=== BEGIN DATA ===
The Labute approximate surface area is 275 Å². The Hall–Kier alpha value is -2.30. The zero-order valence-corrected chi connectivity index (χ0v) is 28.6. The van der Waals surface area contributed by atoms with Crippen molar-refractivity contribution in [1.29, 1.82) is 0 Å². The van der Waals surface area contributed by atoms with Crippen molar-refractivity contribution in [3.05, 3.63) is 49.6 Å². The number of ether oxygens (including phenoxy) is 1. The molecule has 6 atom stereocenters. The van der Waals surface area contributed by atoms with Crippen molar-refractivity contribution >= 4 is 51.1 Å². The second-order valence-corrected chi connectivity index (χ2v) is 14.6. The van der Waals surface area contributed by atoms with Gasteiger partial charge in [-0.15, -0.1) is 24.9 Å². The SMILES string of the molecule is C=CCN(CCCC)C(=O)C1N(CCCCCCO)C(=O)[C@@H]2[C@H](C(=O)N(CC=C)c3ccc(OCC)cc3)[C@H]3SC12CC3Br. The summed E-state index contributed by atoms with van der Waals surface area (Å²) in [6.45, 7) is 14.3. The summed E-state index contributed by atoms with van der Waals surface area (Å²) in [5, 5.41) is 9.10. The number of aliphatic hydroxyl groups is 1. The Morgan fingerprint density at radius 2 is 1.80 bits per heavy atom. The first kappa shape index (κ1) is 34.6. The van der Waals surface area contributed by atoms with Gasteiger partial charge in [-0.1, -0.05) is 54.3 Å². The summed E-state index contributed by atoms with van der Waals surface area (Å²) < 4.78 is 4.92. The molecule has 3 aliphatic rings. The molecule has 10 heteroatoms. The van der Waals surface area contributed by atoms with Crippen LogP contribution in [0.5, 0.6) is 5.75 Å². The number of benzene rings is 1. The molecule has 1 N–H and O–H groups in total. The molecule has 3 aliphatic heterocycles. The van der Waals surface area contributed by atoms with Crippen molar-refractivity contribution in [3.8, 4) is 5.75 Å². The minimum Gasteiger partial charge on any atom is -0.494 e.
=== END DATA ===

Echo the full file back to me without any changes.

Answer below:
The Labute approximate surface area is 275 Å². The Hall–Kier alpha value is -2.30. The zero-order valence-corrected chi connectivity index (χ0v) is 28.6. The van der Waals surface area contributed by atoms with Crippen molar-refractivity contribution in [1.29, 1.82) is 0 Å². The van der Waals surface area contributed by atoms with Crippen molar-refractivity contribution in [3.05, 3.63) is 49.6 Å². The number of ether oxygens (including phenoxy) is 1. The molecule has 6 atom stereocenters. The van der Waals surface area contributed by atoms with Crippen molar-refractivity contribution >= 4 is 51.1 Å². The second-order valence-corrected chi connectivity index (χ2v) is 14.6. The van der Waals surface area contributed by atoms with Gasteiger partial charge in [-0.15, -0.1) is 24.9 Å². The SMILES string of the molecule is C=CCN(CCCC)C(=O)C1N(CCCCCCO)C(=O)[C@@H]2[C@H](C(=O)N(CC=C)c3ccc(OCC)cc3)[C@H]3SC12CC3Br. The summed E-state index contributed by atoms with van der Waals surface area (Å²) in [6.45, 7) is 14.3. The summed E-state index contributed by atoms with van der Waals surface area (Å²) in [5, 5.41) is 9.10. The number of aliphatic hydroxyl groups is 1. The Morgan fingerprint density at radius 2 is 1.80 bits per heavy atom. The first kappa shape index (κ1) is 34.6. The van der Waals surface area contributed by atoms with Gasteiger partial charge in [-0.1, -0.05) is 54.3 Å². The summed E-state index contributed by atoms with van der Waals surface area (Å²) < 4.78 is 4.92. The molecule has 3 aliphatic rings. The molecule has 10 heteroatoms. The van der Waals surface area contributed by atoms with Crippen LogP contribution in [0.5, 0.6) is 5.75 Å². The number of benzene rings is 1. The molecule has 1 N–H and O–H groups in total. The molecule has 3 aliphatic heterocycles. The van der Waals surface area contributed by atoms with Crippen molar-refractivity contribution in [3.8, 4) is 5.75 Å². The minimum Gasteiger partial charge on any atom is -0.494 e.